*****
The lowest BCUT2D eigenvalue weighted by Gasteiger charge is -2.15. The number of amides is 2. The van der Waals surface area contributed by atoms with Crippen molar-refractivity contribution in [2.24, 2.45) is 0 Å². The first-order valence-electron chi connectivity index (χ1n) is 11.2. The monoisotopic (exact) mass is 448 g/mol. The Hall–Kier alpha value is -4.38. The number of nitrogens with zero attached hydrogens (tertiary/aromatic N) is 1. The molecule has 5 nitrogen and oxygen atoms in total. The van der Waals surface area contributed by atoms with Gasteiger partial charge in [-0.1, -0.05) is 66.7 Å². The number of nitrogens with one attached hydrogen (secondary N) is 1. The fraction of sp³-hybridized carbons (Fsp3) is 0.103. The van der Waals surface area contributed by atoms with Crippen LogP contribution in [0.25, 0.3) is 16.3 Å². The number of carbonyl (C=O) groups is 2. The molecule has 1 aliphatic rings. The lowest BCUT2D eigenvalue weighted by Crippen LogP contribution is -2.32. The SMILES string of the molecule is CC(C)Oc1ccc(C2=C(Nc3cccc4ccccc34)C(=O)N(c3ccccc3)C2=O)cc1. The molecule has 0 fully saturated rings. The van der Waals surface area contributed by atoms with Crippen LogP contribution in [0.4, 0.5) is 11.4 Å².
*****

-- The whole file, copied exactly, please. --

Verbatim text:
The lowest BCUT2D eigenvalue weighted by Gasteiger charge is -2.15. The number of amides is 2. The van der Waals surface area contributed by atoms with Crippen molar-refractivity contribution in [2.24, 2.45) is 0 Å². The first-order valence-electron chi connectivity index (χ1n) is 11.2. The monoisotopic (exact) mass is 448 g/mol. The Hall–Kier alpha value is -4.38. The number of nitrogens with zero attached hydrogens (tertiary/aromatic N) is 1. The molecule has 5 nitrogen and oxygen atoms in total. The van der Waals surface area contributed by atoms with Gasteiger partial charge in [-0.1, -0.05) is 66.7 Å². The number of nitrogens with one attached hydrogen (secondary N) is 1. The fraction of sp³-hybridized carbons (Fsp3) is 0.103. The van der Waals surface area contributed by atoms with Crippen LogP contribution in [0.25, 0.3) is 16.3 Å². The number of carbonyl (C=O) groups is 2. The molecule has 1 aliphatic rings. The lowest BCUT2D eigenvalue weighted by Crippen LogP contribution is -2.32. The SMILES string of the molecule is CC(C)Oc1ccc(C2=C(Nc3cccc4ccccc34)C(=O)N(c3ccccc3)C2=O)cc1. The molecule has 0 fully saturated rings. The van der Waals surface area contributed by atoms with Crippen LogP contribution in [0.4, 0.5) is 11.4 Å².